Thursday, April 26, 2012

About Time

Been thinking about time a lot. This is an eventful year. My youngest moves from elementary to middle school. My oldest officially becomes a teenager, godhelpme. I’m going back to school to finally finish the art degree I started 30 years ago. My own sweet little mommy is inexorably slowing down like a dearly loved heirloom clock. My friend and neighbor has just begun her fight against breast cancer and my thoughts are very much with her and her husband and young son. I turn 50 this year and I can no longer pretend that I don’t notice the years slipping past me and the effect of that erosion on my body. Not that I’m going to give in to it, by any means. But I’m starting to admit to myself that it’s time I cultivated my personality more than my vanity, and that if I’m lucky, really, really lucky, I will be growing old. I feel time simultaneously pressing in on and slipping away from me.

This painting has many layers, starting with some journaling pages that I tore and used as a collage background. I subscribe to the somewhat kooky conviction that I’m merely the facilitator of my paintings and they kind of tell me what they want to be as we’re working together. At one point, the painting wanted a forest fire in it, but I decided that would complicate matters too much. We compromised with some modeling paste and some impressions of gears which then found their way into the collage. We finally settled on the title, “About Time.”    And it is.

Thursday, April 19, 2012

Artists' Journals

Artists’ Journals. It’s a concept that confused me at first. I mean … I barely have enough time to work on the projects I’ve started (or want to start), why would I add another to-do to the list? Why not just sketch in a sketchbook and write in a notebook? It didn’t make sense to me.

But … they were so pretty, the examples I saw. And so, mysterious, somehow. Like they were special books of poetry or arcane spells. So I tried it.

I had already started a garden journal after finding a watercolor field notebook on deep discount. I’d been planning to paint more from life, especially plein air, and had been neglecting all media except acrylic. So … a watercolor garden journal.  One night, while trying to make a color chart of my portable watercolor palette, my youngest was driving me nuts wanting whatever materials I touched. I vented my frustration on one of the plain paper pages. The jump to artist’s journal was not too far.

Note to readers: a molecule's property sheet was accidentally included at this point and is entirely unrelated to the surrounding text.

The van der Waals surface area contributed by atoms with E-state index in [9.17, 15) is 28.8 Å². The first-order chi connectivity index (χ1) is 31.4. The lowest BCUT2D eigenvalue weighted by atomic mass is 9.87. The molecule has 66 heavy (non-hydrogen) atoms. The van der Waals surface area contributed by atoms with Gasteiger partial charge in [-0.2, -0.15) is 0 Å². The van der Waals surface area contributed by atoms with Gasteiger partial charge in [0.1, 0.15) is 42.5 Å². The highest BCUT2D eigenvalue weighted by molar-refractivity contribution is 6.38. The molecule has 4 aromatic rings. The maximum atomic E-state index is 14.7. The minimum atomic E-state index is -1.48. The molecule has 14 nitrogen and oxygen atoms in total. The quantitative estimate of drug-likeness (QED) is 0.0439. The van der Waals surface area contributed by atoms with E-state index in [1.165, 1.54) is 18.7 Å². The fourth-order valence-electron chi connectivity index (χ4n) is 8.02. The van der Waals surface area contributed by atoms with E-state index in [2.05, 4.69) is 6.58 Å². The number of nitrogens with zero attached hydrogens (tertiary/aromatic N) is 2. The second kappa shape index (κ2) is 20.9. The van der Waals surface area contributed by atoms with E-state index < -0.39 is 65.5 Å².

So the gist of an artist’s journal, as I understand it, is that you basically illustrate your topic. Or decorate your writing pages. Or collage your subject. Or something, anything, whatever you want. Actually, this kind of exercise is a good one for someone like me who tends to take it All Too Seriously. It encourages play. Something I could use more of.  It gives me the opportunity to try out ideas in a small format and provides a serendipitous prompt for new ideas. In the past two days, I’ve sketched out background pages of a celtic knot garden and what can only be described as “Mondrian meets Monet.” Two ideas that were nowhere on my radar before this experiment.

In short, it’s kinda fun. I think I will look for more opportunities to journal. And rather than keeping me from my ongoing “real” projects, I find I’m thinking about them even more and making even more time to work on them. Who knew?

(A quick Google search turned up lots of information on Artists’ Journals, but this site is one I found helpful.)

Tuesday, April 17, 2012

Perfect Day

I like to imagine myself more organized and disciplined than I am. Maybe it’s a form of visualization or self-talk, but I like to construct the outline of a perfect day in my head and imagine myself moving through it. So far there have been absolutely no real time manifestations of these “perfect” days, but I’m still hoping. And dreaming.

The perfect art day would start with me bounding out of bed, resentment-free, at 5am to workout, preferably triathlon training. Back home to shower and get the family off to work and school, throw something in the crock-pot for dinner, and head out to the garden with mug of something hot and caffeinated.

Once there, I would putter with the plants and bird feeders, sketch and journal, maybe write a blog post. When my cup became empty and cold, I would head inside to the studio to limber up with some gesture and contour drawings, moving on from there to negative space and symmetry exercises, because symmetry is my biggest weak spot. Then I would spend a couple of hours working through whatever self-guided study tome was currently enthralling me.

By then I would be hungry and ready to  grab a bite of lunch and work on current projects or run errands to get out of the house. Or meet a friend for lunch and check out a gallery or two. If I’m imagining this day as part of my current season of life, I have to run home to meet/pick up kids from school and start the evening routine. If I’m imagining the life of an empty-nester, I teach classes or private lessons in the evening.

Dinner and a glass of wine with my husband, and it’s back to the studio to work on current projects until I’m ready to climb in bed with a good book until lights out.

Yeah, it’s a nice fantasy. Funny how on my one day off, I end up napping most of the day. Just thinking about being that productive makes me tired!